A warm summer breeze rippled across glistening Mirror Lake as the glowing early evening sun hovered over leafy mountains in the backdrop. I sipped a fragrant 2010 Savennières, on the deck of Lake Placid Lodge’s Artisans Restaurant, in Lake Placid, NY. The white wine’s citrus and spice melded in a symphony of flavors with my succulent Hawaiian Uku Snapper and stuffed squash blossoms. It tasted extra delicious, following three days of cycling sweeping hills and remote roads along protected forest preserves, wetlands and waterways in some of Adirondack Park’s six million acres of wilderness.
This was my first time in the picturesque Adirondacks since participating in Lake Placid Ironman several years back. Instead of racing the clock and competitors, I was there participating in the 2nd Annual Cycle Adirondacks. The fully supported weeklong bicycle ride covering nearly 65 miles daily is the brainchild of the Wildlife Conservation Society. “Each year, we pick a new route through the heart of the Adirondacks wilderness.” Says Zoe Smith, Director of Adirondacks Program Wildlife Conservation Society. “Its a fun cycling vacation and eco-tourism for the small towns.” The WCS science team offers environmental education at rest stops and nightly naturalist roundtables. This year’s ride started in Hadley-Lake Luzerne, NY.
As I stepped out of my tent on the first day, the crisp mountain air kissed me good morning. Puffy clouds peppered cobalt skies. Two Lycra short clad men shaved at pop-up sinks, while a woman unplugged her phone from the nearby charging station. My priority was coffee and breakfast.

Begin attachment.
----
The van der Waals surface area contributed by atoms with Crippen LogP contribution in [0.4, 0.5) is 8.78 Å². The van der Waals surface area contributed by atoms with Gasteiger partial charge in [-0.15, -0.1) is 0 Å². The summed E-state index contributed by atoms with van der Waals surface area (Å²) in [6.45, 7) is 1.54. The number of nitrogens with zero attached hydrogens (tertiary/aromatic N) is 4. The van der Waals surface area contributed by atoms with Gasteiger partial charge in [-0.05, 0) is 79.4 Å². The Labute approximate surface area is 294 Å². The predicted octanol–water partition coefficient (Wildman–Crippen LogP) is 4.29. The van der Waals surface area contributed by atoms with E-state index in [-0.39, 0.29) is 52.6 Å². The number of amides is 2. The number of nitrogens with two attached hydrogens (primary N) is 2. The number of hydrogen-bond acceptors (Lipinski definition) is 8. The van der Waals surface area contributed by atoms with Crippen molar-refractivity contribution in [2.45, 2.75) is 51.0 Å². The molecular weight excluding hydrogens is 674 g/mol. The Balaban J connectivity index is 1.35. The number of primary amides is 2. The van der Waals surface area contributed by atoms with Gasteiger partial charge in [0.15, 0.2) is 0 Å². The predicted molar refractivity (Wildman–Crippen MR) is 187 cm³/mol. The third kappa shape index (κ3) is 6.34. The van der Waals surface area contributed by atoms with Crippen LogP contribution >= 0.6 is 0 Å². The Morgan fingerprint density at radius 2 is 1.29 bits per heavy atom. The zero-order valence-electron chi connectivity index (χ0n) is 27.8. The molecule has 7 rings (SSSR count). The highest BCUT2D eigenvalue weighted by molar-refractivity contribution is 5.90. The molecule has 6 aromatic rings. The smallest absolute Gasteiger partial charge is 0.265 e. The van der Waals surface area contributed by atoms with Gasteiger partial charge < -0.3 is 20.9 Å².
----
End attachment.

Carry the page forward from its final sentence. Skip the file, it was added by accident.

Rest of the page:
By 7:00 am, my belly was full, bags dropped at the transport truck and I was pedaling down a tranquil shady tree-lined road, one of 300 cyclists dotting the roadway. I settled into my saddle, spinning and savoring the serene setting.
On a steep, winding uphill, I caught Jim and Meg Reed, long time cyclists from Seneca Lake, NY, who rode a black and white custom Co-Motion Macchiato tandem bicycle. They pedaled with the deft of synchronized swimmers - standing and sitting as if one. We became fast friends, sharing an affinity for active travel and post-pedaling sipping. Like them, I chose the three-day option.
“Our friends did this last year and loved it.” Said Jim, 55, personal injury & medical malpractice lawyer and attorney for BikeLaw.com, while nibbling a locally crafted chicken wrap at lunch. “And, ‘glamping’ is really kind of fun.” For an extra fee, Comfy Campers supplies a tent, air mattress, towel and chair.
A refreshing breeze cooled the warm arid air as we started up the final four-mile climb. “See ya on the downhill,” said Meg, 53, child advocacy lawyer, as they faded - gravity is unkind to tandems on inclines. The adjacent forest was thick with Red Spruce, Yellow Birch and Eastern White Pine. My heart raced on the last steep pitch to the top. I slowed to savor the swaying treetops and breathtaking verdant valley below. Then shifted gears, tucked low and joyfully, swooped around speedy switchbacks on the descent.
Halfway down, Jim and Meg zoomed past me. I jumped behind their rear wheel, using the draft for a fun, fast ride into the quaint town of Hague, on the shimmering northwest shores of Lake George. Alas, earning the nickname “Tandem Leach”.